Tag Archives: vaccinations

Autism and vaccines: “The Vaccine War” on PBS tonight!

A PBS documentary on “The Vaccine War,” featuring Jenny McCarthy and others, will be shown tonight. Times will vary depending on where you are, of course. Here in St. Louis, it’s at 9 p.m.  Check your local PBS station website for the time where you are, and let’s tune in to see what PBS thinks the scoop is!

A study of autism outcome in vaccinated vs unvaccinated: found?

A frequent commenter on this blog, Mike, is a skeptic on Yasko and the possible autism-vaccine connection.

On a recent post of mine, “News media accepting illogic on autism and vaccines again,” I said, “Research has NOT INVESTIGATED these further possibilities (of a link between autism and multiple vaccines). Here are the ones that come to mind:

“1. The immature immune system (first day of life and following) cannot deal with the vaccines, at least in some cases.

“2. Taking multiple vaccines at the same time may overwhelm the young immune system.

“3. A vaccine ingredient, currently unidentified, is toxic to some children.

“These have NOT been tested. … As I have said before, a simple study could settle this question: comparing autism rates in vaccinated and unvaccinated populations.  Are the medical people AFRAID to do it?”

Mike in response posted links to reports on a study that did compare autism outcomes in vaccinated and unvaccinated populations, done by the Danish Epidemiological Center, published in 2003. It found no correlation between vaccination and autism. Here are the links:


And the follow up


Thank you, Mike! I am interested to see this.

Unfortunately, at closer inspection, it isn’t the comparison that I am calling for. I would like to see a comparison of the full set of vaccinations that are currently required for kids in the US, against no vaccinations at all. There are enough conscientious objectors now that this is possible.

The kids in Denmark aren’t in the same situation as the kids in the U.S. Here’s why: the kids in the U.S. get three times as many vaccine shots as the ones in Denmark, according to a study by Generation Rescue in April, 2009.  That shows 36 required shots in the U.S., compared to 12 in Denmark.

This study Mike linked to simply asked the question whether and when the child received the MMR vaccine, and symptoms related only to that vaccine.  It is one of the studies that apparently proves that the MMR vaccine, as used in Denmark at the time, by itself does not cause autism. This was a large study, looking at more than 500,000 children, the kind of study that should uncover correlations if there are any.

So, now I am asking again for a study investigating the effect of multiple vaccines on American children. This study doesn’t answer that question.

By the way, the Generation Rescue study looked at published statistics from 34 developed countries. The US has the most required shots, or doses, of any of them, and also the worst mortality rate for children under 5 of any of them. The average number of doses is 13, for these 34 countries, compared to our 36.

News media accepting illogic on autism and vaccines again

There was an article in the Los Angeles Times March 13 (and widely distributed by the Associated Press) in which yet another reporter reported an unbalanced story–failing to report the “other side of the question” –perpetuating the autism-vaccine logical fallacy yet again.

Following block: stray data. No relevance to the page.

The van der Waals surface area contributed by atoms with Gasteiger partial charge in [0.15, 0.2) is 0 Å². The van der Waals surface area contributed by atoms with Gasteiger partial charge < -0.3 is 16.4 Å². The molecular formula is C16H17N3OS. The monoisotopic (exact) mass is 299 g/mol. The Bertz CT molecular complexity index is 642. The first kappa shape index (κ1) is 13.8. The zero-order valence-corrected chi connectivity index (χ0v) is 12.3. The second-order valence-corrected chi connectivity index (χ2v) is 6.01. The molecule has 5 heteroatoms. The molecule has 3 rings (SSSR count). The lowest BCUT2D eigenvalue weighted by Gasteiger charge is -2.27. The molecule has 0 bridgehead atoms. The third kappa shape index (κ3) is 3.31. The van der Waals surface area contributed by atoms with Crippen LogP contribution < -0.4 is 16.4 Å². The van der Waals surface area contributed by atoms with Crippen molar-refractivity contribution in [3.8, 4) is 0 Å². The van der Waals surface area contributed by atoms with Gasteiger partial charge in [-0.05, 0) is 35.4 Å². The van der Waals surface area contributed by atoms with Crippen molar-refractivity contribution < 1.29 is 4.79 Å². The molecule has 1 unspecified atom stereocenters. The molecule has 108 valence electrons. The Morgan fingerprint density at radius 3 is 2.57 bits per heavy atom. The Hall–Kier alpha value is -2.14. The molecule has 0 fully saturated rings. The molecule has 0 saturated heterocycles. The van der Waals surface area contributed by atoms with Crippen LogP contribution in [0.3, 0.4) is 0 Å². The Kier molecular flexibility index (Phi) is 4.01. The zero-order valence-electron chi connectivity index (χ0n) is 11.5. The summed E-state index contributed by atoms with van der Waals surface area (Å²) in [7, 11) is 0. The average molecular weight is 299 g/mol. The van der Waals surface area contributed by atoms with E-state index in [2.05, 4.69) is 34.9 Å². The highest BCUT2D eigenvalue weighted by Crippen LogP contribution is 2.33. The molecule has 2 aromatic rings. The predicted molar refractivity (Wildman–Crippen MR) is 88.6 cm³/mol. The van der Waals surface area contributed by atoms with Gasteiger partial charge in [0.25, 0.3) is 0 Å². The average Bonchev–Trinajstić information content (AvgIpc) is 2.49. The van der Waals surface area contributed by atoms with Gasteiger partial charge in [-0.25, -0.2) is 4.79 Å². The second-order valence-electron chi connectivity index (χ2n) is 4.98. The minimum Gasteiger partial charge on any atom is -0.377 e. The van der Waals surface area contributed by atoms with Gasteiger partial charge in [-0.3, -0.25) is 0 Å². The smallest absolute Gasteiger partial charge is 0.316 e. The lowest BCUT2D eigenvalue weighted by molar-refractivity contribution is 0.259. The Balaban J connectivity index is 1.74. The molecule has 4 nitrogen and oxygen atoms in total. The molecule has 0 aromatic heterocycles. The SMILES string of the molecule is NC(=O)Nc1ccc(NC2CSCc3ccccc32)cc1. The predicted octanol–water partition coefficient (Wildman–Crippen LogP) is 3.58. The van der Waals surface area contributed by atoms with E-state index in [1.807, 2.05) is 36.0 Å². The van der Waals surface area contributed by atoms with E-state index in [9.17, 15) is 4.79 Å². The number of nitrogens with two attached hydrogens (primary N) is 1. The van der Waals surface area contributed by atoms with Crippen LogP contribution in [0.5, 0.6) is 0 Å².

Thomas H. Maugh reported that the government vaccine court has declared that thimerosal, a mercury additive largely discontinued from vaccines, does not cause autism.  This is not surprising and is in fact a logical conclusion. The reason is that while thimerosal is not an ingredient in most vaccines since 2001, autism rates continue to climb.

Maugh’s fallacy is faulty generalizing.  He takes the thimerosal assertion and combines it with another: that the measles vaccine in the MMR shot does not cause autism, at least in most cases. I’ll grant that to be apparently true as well–research supports it.

Therefore, says Maugh, parents should accept that vaccines do not cause autism. There is the fallacy, generalizing from insufficient evidence.  Vaccines could be causing autism by any number of other ways.

Meanwhile, it’s obvious that autism rates have gone up at the same rate and time that the number of childhood vaccines has gone up. There could well be a correlation. The medical establishment should look into it, disregarding their vested interest in the vaccine system.

Research has NOT INVESTIGATED these further possibilities. Here are the ones that come to mind:

1. The immature immune system (first day of life and following) cannot deal with the vaccines, at least in some cases.

2. Taking multiple vaccines at the same time may overwhelm the young immune system.

3. A vaccine ingredient, currently unidentified, is toxic to some children.

These have NOT been tested. Mr. Maugh and colleagues, quit swallowing the line of the vaccine proponents and get on the ball!! You are not doing a service to your country. Please investigate and report the other side.

As I have said before, a simple study could settle this question: comparing autism rates in vaccinated and unvaccinated populations.  Are the medical people AFRAID to do it?

Autism and vaccines: Associated Press, Time Mag. got it wrong


There was an article in today’s paper by the Associated Press that declared that the autism-vaccine question has been settled. Funny, that’s news to me.

The reporter, Carla K. Johnson in Chicago, wrote, “…much has been written about research that has failed to find a link between vaccines and autism.”  Just a single study raised the question, she said, and it has been retracted. Case closed:  “Fear of a vaccine-autism connection stems from a flawed and speculative 1998 study that recently was retracted by a British medical journal. The retraction came after a council that regulates Britain’s doctors ruled the study’s author acted dishonestly and unethically.”